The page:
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    There is the fan support, however the 3 smallest markets in Canada would take a hit if the dollar drops. Remember the 85 cent dollar vs a 60 cent dollar means huge dollars. If the Oilers had a 30 million US budget with a 60 cent dollar then they would spend 50 million CDN in salaries. Now with an 85 cent dollar this same 50 million Canadian means a 42.5 million US budget. Now granted all 3 cities are growing with huge growth in $ and population in Alberta but do not underestimate the effect of teh dollar.
     
  12. vbet*

    vbet* Guest

    I guess you didn't read my post. Even though the dollar may drop the majority of the TV revenues to the league is the canadian contract. If the Canadian teams revenues drop the whole leagues revenue drops. This means that the salary cap drops, and thus equalises the drop of the CDN dollar. It will not be a 1 for 1 drop of course but it won't affect the cdn teams as much as people think.

    The weak cdn dollar crushed teams like edm, cal, ott in the past when teams like Detroit spent 70 million, but that is not the case anymore. If you take into effect the revenues generated by the CDN teams, the league does NOT want a lower cdn dollar.
     
  13. Hawker14

    Hawker14 Registered User

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    a low canadian dollar would just mean revenue sharing for them, instead of for the underperforming US markets, from the leafs.

    would be justice.
     
  14. Wetcoaster

    Wetcoaster Guest

    Unfortunately Cobb was not on scene when the budget was first set. He is coming late to the party and trying to clean up.
     
  15. kdb209

    kdb209 Registered User

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    But, the revenues generated by the canadian teams are far from the majority of NHL revenues - TV or otherwise. The gate (and other game related) revenues from the 24 US based teams is significantly greater that those of the 6 Canadian clubs - and the NHL is a gate driven league. The US National TV deals (NBC & OLN) may not be large, but the aggregate of those and the US regional cable deals (MSG, Fox Sports Whatever, etc) verly likely come close to or exceed the revenues from CBC, TSN, etc.

    A 15% drop in the $CDN will reduce HRR and possibly lower the cap, but by far less than 15%. If the loonie drops 15+%, but the cap drops only 5%, the Canadian teams will be hurting.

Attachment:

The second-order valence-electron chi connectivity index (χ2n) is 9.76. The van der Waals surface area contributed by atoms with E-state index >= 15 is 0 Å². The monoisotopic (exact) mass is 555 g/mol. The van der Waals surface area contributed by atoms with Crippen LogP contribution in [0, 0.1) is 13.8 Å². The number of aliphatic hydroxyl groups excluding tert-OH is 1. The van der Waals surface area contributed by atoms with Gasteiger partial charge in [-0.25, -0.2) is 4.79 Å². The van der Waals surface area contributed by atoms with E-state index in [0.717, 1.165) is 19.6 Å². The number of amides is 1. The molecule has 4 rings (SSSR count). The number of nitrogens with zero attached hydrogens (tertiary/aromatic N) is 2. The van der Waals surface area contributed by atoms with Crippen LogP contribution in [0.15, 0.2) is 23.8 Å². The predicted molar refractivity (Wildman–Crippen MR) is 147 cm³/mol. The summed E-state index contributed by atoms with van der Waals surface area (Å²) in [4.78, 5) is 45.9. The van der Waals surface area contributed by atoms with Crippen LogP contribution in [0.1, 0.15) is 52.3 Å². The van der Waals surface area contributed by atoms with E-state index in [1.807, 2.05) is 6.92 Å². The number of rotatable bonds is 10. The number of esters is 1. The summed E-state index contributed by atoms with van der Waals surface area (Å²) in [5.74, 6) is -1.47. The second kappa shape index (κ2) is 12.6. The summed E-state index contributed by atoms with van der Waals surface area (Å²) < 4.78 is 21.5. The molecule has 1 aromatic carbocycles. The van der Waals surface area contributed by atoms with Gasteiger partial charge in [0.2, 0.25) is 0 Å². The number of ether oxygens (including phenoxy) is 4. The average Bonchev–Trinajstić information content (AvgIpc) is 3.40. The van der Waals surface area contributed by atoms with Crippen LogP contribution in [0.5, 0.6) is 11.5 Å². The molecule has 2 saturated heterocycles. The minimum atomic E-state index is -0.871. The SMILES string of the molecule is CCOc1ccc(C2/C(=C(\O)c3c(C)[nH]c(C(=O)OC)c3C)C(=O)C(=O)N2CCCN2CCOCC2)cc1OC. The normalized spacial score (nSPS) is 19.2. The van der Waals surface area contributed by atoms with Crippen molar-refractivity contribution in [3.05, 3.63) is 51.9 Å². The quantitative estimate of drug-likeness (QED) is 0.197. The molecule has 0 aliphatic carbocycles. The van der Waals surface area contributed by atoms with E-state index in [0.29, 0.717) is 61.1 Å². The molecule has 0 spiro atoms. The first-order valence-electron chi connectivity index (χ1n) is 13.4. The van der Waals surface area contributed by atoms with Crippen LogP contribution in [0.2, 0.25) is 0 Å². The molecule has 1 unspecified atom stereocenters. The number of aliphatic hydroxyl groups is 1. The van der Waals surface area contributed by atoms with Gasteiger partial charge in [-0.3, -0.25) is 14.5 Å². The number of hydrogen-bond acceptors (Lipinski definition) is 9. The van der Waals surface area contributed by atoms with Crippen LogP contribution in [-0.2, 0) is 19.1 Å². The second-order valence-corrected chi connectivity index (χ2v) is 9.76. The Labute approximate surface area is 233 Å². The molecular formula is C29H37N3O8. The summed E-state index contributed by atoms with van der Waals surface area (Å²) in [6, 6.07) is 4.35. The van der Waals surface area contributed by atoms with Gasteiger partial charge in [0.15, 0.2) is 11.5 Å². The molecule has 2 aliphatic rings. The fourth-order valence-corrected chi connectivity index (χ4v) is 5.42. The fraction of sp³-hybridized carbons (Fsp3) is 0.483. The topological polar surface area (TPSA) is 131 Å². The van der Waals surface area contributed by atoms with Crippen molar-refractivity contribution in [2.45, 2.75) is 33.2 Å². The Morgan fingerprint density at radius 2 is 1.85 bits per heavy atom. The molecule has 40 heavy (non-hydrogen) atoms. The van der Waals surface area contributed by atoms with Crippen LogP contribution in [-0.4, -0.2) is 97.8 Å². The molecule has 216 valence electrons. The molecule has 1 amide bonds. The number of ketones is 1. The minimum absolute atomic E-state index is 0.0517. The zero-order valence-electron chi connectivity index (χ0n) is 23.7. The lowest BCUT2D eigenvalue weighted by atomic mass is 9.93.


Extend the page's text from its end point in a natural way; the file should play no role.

16. vbet*

    vbet* Guest

    Perhaps I am overstating the cdn tv revenues. Actually yes I am overstating the revenues. I had a few brewskies last night.
     
  17. Northern Dancer

    Northern Dancer The future ain't what it used to be.

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    :biglaugh: :biglaugh: :biglaugh:

    Been there done that !!!

    :clap: :clap: :clap:
     
  18. Gnashville

    Gnashville HFBoards Hall of Famer

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    Me too except I set sail with Captain Morgan:yo:
     
  19. Montrealer

    Montrealer What, me worry?

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    Every forecast I've seen in the last two years has the Canadian dollar eventually reaching par with the US dollar before the end of 2008.

    Should be interesting to see the effects of that; maybe a team in Winnipeg isn't so far fetched.
     
  20. william_adams

    william_adams Registered User

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    Sorry, which forecasts are you reading?? None of the major banks in Canada are calling for a stronger dollar going forward let alone a dollar at par... Have you seen the price of oil recently??
     
  21. The Fuhr*

    The Fuhr* Guest

    Hes right I'll see if I can dig some articles up.
     
  22. Montrealer

    Montrealer What, me worry?

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    I just did a quick search and you're right, the predictions are slowing down.

    National Bank is saying 2009 now instead of 2007 for dollar parity.

    http://www.theglobeandmail.com/servlet/story/RTGAM.20060920.wnbfdollar0920/BNStory/Business/home

    The Bank of New York, on the other hand, is saying end-of-2007 even now.. though RBC seems more gloomy in the same article. http://www.bloomberg.com/apps/news?pid=20601082&sid=aXWXwVIkQ_p0&refer=canada

    Of course, now we're seeing some saying the dollar will decline.. Merrill Lynch Canada sees the dollar falling to C$1.16 per US$ in 2007 here: http://www.bloomberg.com/apps/news?pid=20601082&sid=a9srG6wYVems&refer=canada


    So, you're right that some people are calling for a slowdown or even a reversal of C$ gains, but it's not unanimous yet.



    Edit: Oh, and I'm enjoying 89 cent/litre gas, so yeah I've seen how the price of oil has fallen. ;)
     
  23. william_adams

    william_adams Registered User